Canadian aviation pioneer Lorna de Blicquy was born in 1931 near the town of Goderich in the province of Ontario. De Blicquy, who developed a strong interest in aviation after a cousin took her for a flight over the Canadian capital of Ottawa, started to take flying lessons when she was only 14.
At the age of 15, de Blicquy made her first solo flight when she took to the skies in a Piper J-3 Cub light aircraft. She received her private pilot license in 1948 and earned a commercial license five years later.
De Blicquy became one of the first Canadian women to pursue aviation as a full-time profession, and her career was ambitious and trailblazing in several key respects. She was the first woman commercial pilot to make flights into Canada’s Arctic region, for example. De Blicquy’s aviation career also took her to areas far beyond Canada; these assignments ranged from sightseeing tours in New Zealand to famine relief missions in Ethiopia.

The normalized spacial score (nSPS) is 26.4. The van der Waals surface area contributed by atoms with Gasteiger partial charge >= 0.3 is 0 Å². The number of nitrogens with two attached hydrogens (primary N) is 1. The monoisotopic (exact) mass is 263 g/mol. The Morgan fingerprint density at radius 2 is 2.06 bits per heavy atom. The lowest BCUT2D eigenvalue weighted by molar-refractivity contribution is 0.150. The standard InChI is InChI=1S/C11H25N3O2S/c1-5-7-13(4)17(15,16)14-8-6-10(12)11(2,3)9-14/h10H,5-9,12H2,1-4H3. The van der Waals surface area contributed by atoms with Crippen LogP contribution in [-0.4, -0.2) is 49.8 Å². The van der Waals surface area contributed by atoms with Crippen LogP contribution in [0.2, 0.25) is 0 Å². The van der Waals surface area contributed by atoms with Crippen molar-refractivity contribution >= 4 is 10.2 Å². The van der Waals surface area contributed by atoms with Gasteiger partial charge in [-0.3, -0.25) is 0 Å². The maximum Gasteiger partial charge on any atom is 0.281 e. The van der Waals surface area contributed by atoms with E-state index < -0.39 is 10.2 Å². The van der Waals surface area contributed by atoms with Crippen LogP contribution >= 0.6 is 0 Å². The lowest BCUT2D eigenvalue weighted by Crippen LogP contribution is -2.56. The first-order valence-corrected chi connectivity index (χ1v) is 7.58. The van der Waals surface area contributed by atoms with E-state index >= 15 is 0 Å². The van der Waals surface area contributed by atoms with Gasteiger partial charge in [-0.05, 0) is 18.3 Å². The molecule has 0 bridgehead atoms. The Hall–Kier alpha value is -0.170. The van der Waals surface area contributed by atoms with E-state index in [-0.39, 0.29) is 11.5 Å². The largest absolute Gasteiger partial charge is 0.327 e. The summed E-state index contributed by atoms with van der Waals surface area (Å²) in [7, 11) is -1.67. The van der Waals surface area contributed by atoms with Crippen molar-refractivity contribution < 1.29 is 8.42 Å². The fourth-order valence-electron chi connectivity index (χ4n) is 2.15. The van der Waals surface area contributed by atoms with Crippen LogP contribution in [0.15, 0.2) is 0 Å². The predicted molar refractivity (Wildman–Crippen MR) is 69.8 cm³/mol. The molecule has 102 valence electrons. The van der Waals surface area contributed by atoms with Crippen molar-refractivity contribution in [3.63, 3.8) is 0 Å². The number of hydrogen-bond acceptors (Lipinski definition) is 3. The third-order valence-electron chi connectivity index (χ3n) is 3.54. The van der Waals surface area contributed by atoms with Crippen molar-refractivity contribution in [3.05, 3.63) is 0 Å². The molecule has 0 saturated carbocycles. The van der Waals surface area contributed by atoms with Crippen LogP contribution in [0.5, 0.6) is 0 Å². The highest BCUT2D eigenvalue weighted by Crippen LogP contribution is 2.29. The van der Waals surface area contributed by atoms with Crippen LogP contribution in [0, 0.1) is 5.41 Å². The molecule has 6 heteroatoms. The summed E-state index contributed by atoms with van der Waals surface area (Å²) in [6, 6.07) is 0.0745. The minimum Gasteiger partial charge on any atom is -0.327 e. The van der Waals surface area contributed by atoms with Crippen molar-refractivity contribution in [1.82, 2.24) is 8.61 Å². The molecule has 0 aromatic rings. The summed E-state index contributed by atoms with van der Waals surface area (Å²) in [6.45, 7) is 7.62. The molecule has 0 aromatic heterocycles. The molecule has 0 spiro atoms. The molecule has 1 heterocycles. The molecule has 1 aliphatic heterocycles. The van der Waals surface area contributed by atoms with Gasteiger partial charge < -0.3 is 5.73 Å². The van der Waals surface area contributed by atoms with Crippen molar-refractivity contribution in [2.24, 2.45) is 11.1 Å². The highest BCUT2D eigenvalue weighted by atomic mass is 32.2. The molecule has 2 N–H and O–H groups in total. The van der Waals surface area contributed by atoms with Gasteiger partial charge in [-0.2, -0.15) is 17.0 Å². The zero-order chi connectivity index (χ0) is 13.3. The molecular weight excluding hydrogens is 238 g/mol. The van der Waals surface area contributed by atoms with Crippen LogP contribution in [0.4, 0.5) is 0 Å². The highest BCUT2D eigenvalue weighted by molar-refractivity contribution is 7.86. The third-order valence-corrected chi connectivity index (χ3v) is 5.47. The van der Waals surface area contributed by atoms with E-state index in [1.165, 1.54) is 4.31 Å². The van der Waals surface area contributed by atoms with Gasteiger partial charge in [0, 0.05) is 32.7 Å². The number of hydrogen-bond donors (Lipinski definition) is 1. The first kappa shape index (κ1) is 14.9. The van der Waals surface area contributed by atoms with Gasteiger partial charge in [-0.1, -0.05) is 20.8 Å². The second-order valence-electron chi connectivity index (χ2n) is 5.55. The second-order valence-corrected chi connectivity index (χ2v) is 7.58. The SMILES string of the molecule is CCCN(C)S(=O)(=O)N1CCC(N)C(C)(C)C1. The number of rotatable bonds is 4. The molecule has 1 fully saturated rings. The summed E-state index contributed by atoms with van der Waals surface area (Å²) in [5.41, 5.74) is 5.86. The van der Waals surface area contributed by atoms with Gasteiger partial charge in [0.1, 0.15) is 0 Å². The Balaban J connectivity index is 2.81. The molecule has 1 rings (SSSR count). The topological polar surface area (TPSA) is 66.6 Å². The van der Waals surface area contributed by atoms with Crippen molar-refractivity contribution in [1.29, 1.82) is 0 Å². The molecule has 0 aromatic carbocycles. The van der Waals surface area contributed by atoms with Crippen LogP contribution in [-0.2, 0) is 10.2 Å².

De Blicquy also worked hard as a flight instructor. A 1965 article in the Ottawa Journal newspaper noted, “Whether she’s in New Zealand, the Far North or Ottawa, as long as she can spend hours flying or teaching others the thrill of flying, she’s happy.”
In addition, de Blicquy was a tireless advocate for women when it came to employment opportunities involving aircraft. She overcame one significant gender barrier in this regard in 1977 when she was hired to serve as Canada’s first female civil aviation inspector. De Blicquy made history yet again when she became the first Canadian inducted into the International Women in Aviation Pioneer Hall of Fame. She died in 2009 at the age of 77 in the Ontario community of Beaverton.
For more information on Lorna de Blicquy, please check out https://en.wikipedia.org/wiki/Lorna_deBlicquy.
Photo credit: By Source (WP:NFCC#4), Fair use, https://en.wikipedia.org/w/index.php?curid=59468633